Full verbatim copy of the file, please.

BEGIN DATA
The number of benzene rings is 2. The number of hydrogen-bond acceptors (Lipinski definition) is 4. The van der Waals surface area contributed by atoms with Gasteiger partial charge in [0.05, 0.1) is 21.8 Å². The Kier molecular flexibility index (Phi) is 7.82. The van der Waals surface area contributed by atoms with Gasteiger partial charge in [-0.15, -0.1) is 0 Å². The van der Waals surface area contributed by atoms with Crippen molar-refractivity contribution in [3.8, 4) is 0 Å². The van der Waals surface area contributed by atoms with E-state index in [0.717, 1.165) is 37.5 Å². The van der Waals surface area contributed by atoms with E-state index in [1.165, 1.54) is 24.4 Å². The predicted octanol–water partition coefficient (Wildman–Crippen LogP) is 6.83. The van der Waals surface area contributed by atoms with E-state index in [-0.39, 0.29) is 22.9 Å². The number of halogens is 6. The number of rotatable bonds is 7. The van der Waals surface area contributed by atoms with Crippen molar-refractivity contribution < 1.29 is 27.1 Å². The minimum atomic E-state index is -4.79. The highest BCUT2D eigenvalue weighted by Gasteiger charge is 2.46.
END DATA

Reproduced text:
The number of benzene rings is 2. The number of hydrogen-bond acceptors (Lipinski definition) is 4. The van der Waals surface area contributed by atoms with Gasteiger partial charge in [0.05, 0.1) is 21.8 Å². The Kier molecular flexibility index (Phi) is 7.82. The van der Waals surface area contributed by atoms with Gasteiger partial charge in [-0.15, -0.1) is 0 Å². The van der Waals surface area contributed by atoms with Crippen molar-refractivity contribution in [3.8, 4) is 0 Å². The van der Waals surface area contributed by atoms with E-state index in [0.717, 1.165) is 37.5 Å². The van der Waals surface area contributed by atoms with E-state index in [1.165, 1.54) is 24.4 Å². The predicted octanol–water partition coefficient (Wildman–Crippen LogP) is 6.83. The van der Waals surface area contributed by atoms with E-state index in [-0.39, 0.29) is 22.9 Å². The number of halogens is 6. The number of rotatable bonds is 7. The van der Waals surface area contributed by atoms with Crippen molar-refractivity contribution < 1.29 is 27.1 Å². The minimum atomic E-state index is -4.79. The highest BCUT2D eigenvalue weighted by Gasteiger charge is 2.46.